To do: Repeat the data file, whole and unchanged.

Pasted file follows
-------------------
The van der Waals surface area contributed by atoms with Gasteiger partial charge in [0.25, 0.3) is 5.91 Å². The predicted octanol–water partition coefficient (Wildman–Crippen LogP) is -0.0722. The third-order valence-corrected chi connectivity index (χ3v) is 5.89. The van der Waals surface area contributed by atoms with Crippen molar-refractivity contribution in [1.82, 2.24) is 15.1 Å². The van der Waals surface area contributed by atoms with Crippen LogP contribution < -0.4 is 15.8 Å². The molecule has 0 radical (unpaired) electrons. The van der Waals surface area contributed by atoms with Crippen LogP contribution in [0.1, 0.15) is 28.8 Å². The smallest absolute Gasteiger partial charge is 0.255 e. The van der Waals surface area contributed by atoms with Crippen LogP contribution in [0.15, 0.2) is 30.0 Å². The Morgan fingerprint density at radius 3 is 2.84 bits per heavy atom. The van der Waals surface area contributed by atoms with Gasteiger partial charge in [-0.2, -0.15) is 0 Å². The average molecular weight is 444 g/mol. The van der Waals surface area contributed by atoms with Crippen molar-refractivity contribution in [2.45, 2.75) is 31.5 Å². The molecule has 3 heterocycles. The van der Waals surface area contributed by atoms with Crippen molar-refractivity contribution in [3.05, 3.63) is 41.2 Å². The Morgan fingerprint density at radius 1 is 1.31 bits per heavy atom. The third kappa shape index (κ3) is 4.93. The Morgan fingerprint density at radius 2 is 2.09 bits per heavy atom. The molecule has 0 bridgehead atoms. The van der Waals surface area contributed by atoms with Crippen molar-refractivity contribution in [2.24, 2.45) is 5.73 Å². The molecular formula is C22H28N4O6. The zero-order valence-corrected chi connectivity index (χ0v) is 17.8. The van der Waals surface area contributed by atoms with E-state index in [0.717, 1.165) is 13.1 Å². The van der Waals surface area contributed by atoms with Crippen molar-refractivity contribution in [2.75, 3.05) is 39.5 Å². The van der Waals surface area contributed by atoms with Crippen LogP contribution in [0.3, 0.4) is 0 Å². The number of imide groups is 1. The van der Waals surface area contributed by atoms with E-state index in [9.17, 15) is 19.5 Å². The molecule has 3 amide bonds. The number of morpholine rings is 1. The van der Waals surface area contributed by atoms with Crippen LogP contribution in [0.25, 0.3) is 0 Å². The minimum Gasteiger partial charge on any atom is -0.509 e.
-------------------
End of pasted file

The van der Waals surface area contributed by atoms with Gasteiger partial charge in [0.25, 0.3) is 5.91 Å². The predicted octanol–water partition coefficient (Wildman–Crippen LogP) is -0.0722. The third-order valence-corrected chi connectivity index (χ3v) is 5.89. The van der Waals surface area contributed by atoms with Crippen molar-refractivity contribution in [1.82, 2.24) is 15.1 Å². The van der Waals surface area contributed by atoms with Crippen LogP contribution < -0.4 is 15.8 Å². The molecule has 0 radical (unpaired) electrons. The van der Waals surface area contributed by atoms with Crippen LogP contribution in [0.1, 0.15) is 28.8 Å². The smallest absolute Gasteiger partial charge is 0.255 e. The van der Waals surface area contributed by atoms with Crippen LogP contribution in [0.15, 0.2) is 30.0 Å². The Morgan fingerprint density at radius 3 is 2.84 bits per heavy atom. The van der Waals surface area contributed by atoms with Gasteiger partial charge in [-0.2, -0.15) is 0 Å². The average molecular weight is 444 g/mol. The van der Waals surface area contributed by atoms with Crippen molar-refractivity contribution in [2.45, 2.75) is 31.5 Å². The molecule has 3 heterocycles. The van der Waals surface area contributed by atoms with Crippen molar-refractivity contribution in [3.05, 3.63) is 41.2 Å². The Morgan fingerprint density at radius 1 is 1.31 bits per heavy atom. The third kappa shape index (κ3) is 4.93. The Morgan fingerprint density at radius 2 is 2.09 bits per heavy atom. The molecule has 0 bridgehead atoms. The van der Waals surface area contributed by atoms with Crippen molar-refractivity contribution in [2.24, 2.45) is 5.73 Å². The molecular formula is C22H28N4O6. The zero-order valence-corrected chi connectivity index (χ0v) is 17.8. The van der Waals surface area contributed by atoms with E-state index in [0.717, 1.165) is 13.1 Å². The van der Waals surface area contributed by atoms with Crippen molar-refractivity contribution in [2.75, 3.05) is 39.5 Å². The van der Waals surface area contributed by atoms with Crippen LogP contribution in [0.3, 0.4) is 0 Å². The number of imide groups is 1. The van der Waals surface area contributed by atoms with E-state index in [9.17, 15) is 19.5 Å². The molecule has 3 amide bonds. The number of morpholine rings is 1. The van der Waals surface area contributed by atoms with Crippen LogP contribution in [0.25, 0.3) is 0 Å². The minimum Gasteiger partial charge on any atom is -0.509 e.